There are basically two types of renovation loans that may
be of interest to you if you were purchasing a home (or refinancing if you are
an existing homeowner) that needed certain repairs in order to meet your
condition of livability.
Below we will discuss them both so that you have a practical understanding that will further educate you on whether either of those loan types might be appropriate for you and your family.
1) FHA 203k Renovation Loan
2) Fannie Mae Renovation Loan
If you were to find a home in the right area and the home
was not up-to-date and lacked certain features that you desire—an FHA 203(k) loan
(FHA Financing) or a Fannie Mae Renovation Loan (Conventional Financing)—might address your concerns.
An FHA 203(k) loan is basically an FHA loan (3.5% down payment needed) that combines a first mortgage with that of a renovation loan. A Fannie Mae loan does basically the same thing—but it combines a conventional loan—with that of a renovation loan—and is often used on "Fannie Mae" properties that need renovations!
With both loans the projected rehabilitation costs are held in an escrow account and disbursed as work is completed and inspections are done. The final loan amount is based on the projected market value of the property when all repairs are completed—and you would effectively have only "one" loan.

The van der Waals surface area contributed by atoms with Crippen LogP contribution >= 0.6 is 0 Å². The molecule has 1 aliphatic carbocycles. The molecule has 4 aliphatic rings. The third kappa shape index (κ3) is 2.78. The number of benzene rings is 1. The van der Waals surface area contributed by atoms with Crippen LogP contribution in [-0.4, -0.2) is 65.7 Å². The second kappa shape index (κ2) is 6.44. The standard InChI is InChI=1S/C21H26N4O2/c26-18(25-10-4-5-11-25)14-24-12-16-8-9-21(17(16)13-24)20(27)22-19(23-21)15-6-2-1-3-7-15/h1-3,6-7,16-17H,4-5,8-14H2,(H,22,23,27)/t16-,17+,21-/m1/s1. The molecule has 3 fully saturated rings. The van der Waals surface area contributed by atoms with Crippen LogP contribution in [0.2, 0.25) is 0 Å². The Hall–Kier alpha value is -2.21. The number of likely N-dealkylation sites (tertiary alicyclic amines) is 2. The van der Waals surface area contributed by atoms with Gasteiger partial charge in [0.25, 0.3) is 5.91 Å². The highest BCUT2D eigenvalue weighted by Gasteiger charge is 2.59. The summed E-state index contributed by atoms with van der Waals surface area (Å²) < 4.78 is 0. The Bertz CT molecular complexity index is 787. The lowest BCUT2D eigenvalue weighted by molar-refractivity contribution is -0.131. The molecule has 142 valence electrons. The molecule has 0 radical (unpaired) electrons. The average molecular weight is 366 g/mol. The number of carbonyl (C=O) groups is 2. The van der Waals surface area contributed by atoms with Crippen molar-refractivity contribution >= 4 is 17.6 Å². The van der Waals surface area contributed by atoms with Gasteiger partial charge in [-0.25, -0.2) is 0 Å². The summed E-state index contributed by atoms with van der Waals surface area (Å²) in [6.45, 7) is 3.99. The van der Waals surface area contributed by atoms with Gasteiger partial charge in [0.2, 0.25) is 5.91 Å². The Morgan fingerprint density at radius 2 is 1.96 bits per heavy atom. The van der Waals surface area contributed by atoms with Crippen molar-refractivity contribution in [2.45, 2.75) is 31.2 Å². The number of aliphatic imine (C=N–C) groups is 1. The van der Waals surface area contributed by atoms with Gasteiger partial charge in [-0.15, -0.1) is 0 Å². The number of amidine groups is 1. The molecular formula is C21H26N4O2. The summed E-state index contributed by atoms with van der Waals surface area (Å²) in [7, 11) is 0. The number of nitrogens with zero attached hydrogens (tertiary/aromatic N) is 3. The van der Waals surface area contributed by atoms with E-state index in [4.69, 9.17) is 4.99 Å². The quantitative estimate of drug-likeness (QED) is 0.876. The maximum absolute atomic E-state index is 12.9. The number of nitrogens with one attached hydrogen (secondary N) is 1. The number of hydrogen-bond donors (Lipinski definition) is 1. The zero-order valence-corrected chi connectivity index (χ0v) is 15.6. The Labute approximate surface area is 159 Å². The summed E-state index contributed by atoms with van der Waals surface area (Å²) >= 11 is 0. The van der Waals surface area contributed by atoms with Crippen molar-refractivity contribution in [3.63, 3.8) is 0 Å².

By combining the loans you would in essence have one loan
(making your payments more convenient and affordable—as well as increasing your
interest deduction for tax purposes).
With either loan—you could make the needed repairs or upgrades (within limits) that were needed to make the property—more to your—and your family's liking.
You can utilize a renovation loan (if you qualify) for a home that you anticipate purchasing that needs repairs—or your current home—you would have to refinance your existing loan(s) into a renovation loan.
If you are currently looking at and considering purchasing a
home that you really like—but the home is in disrepair or outdated in a few areas—a renovation loan
may be appropriate.
Always realize that you can’t use it to add a pool, basketball court—and the like.
Keep in mind that a renovation loan must be utilized for
certain repairs such as painting, bathroom remodeling, kitchen remodeling,
adding a deck or additional living areas—and can even include new
appliances, HVAC systems, plumbing, electrical and other areas specifically outlined
You can make changes to improve the functionality of the home—as well as modernize an outdated home.
In addition—the loan can be used to eliminate health hazards and improve safety, improve the appearance of the home, repair or replace a well or septic system, repair or replace roofing, repair or replace gutters and downspouts, repair or replace flooring, tiling and carpeting—as well as making the home more accessible for the disabled.
As you might expect a renovation loan is more complex than a
traditional loan due to the additional paperwork and the requirement that the
repairs are done to a certain standard—and are to be completed in a certain